Television serves as another means of escape for Alfred

Television serves as another means of escape for Alfred -...

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Unformatted text preview: Television serves as another means of escape for Alfred. On television, Alfred sees more of the fantasy world beyond Harlem: a speeding stagecoach, shooting Indians, "Uncle Harry" on a children's show greeting the "Kiddie Klubbers." The people on television are almost always white, and they live in a world foreign to Alfred. In Chapter 2, he watches a white family whose mother is pretty and slim and whose husband is tall and handsome. Their kitchen is shiny and as big as Aunt Pearl's entire apartment. The dog, Gus, can romp across a huge lawn under trees. Little Billy, their son, secretly builds a robot in the garage. At seventeen, Alfred is skeptical about the accuracy of the depiction, but he wonders if some people really do live that way. Much of Alfred and James' dreaming is shared at a secret cave that James discovered in the park as...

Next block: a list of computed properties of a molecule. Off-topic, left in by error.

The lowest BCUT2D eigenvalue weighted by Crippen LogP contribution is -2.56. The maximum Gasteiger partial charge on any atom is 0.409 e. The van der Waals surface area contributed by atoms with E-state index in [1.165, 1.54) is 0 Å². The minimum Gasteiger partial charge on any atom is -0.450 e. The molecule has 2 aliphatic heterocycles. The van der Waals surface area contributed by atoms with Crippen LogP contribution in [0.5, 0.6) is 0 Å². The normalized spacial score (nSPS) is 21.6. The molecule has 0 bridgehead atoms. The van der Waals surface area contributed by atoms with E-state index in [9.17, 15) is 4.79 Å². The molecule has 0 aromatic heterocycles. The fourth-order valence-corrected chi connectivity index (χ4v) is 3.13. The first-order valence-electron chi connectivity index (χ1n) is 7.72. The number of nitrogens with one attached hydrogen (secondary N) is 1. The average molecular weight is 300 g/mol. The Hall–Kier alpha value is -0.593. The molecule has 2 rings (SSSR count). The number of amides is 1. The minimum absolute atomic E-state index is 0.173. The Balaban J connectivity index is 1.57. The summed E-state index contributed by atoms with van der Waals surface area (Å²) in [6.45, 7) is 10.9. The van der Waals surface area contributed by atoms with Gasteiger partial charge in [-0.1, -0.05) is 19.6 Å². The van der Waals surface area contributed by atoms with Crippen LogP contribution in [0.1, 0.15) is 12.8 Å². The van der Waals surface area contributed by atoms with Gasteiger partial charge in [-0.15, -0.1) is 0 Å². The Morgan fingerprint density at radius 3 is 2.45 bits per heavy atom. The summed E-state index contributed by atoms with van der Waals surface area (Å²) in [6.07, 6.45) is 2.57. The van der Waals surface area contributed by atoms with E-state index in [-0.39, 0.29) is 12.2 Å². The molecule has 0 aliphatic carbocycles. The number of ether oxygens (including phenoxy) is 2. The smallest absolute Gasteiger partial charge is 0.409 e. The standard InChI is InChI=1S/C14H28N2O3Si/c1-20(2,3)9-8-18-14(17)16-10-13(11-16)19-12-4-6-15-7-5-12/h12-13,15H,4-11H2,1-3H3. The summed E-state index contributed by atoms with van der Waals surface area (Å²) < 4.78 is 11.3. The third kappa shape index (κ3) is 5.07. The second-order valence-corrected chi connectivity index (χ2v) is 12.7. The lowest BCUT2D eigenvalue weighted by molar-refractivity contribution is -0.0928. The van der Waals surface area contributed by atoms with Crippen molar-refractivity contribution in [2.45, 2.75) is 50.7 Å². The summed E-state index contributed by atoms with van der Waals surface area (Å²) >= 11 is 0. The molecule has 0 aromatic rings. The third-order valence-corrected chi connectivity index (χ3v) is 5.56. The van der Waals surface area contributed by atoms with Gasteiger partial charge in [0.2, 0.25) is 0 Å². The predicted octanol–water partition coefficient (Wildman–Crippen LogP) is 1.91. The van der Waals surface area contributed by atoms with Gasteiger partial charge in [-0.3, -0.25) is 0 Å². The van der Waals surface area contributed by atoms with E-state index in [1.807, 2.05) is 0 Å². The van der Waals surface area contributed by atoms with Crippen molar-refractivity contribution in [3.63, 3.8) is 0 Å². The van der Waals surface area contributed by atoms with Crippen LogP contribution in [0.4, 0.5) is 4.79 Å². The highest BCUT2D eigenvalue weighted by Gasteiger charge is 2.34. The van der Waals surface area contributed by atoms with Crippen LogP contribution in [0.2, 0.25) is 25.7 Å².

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This note was uploaded on 12/06/2011 for the course ENG 3320 taught by Professor Staff during the Fall '09 term at University of Houston.

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